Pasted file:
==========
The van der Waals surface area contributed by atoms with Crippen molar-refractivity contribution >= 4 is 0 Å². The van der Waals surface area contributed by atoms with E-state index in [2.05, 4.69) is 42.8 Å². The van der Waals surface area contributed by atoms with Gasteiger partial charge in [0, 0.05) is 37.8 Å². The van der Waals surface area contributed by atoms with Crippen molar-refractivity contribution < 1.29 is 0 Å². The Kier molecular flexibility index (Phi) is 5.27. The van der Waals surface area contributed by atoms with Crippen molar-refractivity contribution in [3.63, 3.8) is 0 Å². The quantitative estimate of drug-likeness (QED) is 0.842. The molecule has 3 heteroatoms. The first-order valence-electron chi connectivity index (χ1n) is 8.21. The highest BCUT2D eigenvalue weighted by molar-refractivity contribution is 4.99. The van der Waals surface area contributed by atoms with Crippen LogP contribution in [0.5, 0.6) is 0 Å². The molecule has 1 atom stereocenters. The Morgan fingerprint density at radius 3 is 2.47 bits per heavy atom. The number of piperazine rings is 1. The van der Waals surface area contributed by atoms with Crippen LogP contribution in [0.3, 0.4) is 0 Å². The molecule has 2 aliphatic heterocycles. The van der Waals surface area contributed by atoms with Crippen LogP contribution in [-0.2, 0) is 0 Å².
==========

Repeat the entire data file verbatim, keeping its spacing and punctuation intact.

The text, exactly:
The van der Waals surface area contributed by atoms with Crippen molar-refractivity contribution >= 4 is 0 Å². The van der Waals surface area contributed by atoms with E-state index in [2.05, 4.69) is 42.8 Å². The van der Waals surface area contributed by atoms with Gasteiger partial charge in [0, 0.05) is 37.8 Å². The van der Waals surface area contributed by atoms with Crippen molar-refractivity contribution < 1.29 is 0 Å². The Kier molecular flexibility index (Phi) is 5.27. The van der Waals surface area contributed by atoms with Crippen molar-refractivity contribution in [3.63, 3.8) is 0 Å². The quantitative estimate of drug-likeness (QED) is 0.842. The molecule has 3 heteroatoms. The first-order valence-electron chi connectivity index (χ1n) is 8.21. The highest BCUT2D eigenvalue weighted by molar-refractivity contribution is 4.99. The van der Waals surface area contributed by atoms with Crippen LogP contribution in [0.5, 0.6) is 0 Å². The molecule has 1 atom stereocenters. The Morgan fingerprint density at radius 3 is 2.47 bits per heavy atom. The number of piperazine rings is 1. The van der Waals surface area contributed by atoms with Crippen LogP contribution in [0.3, 0.4) is 0 Å². The molecule has 2 aliphatic heterocycles. The van der Waals surface area contributed by atoms with Crippen LogP contribution in [-0.2, 0) is 0 Å².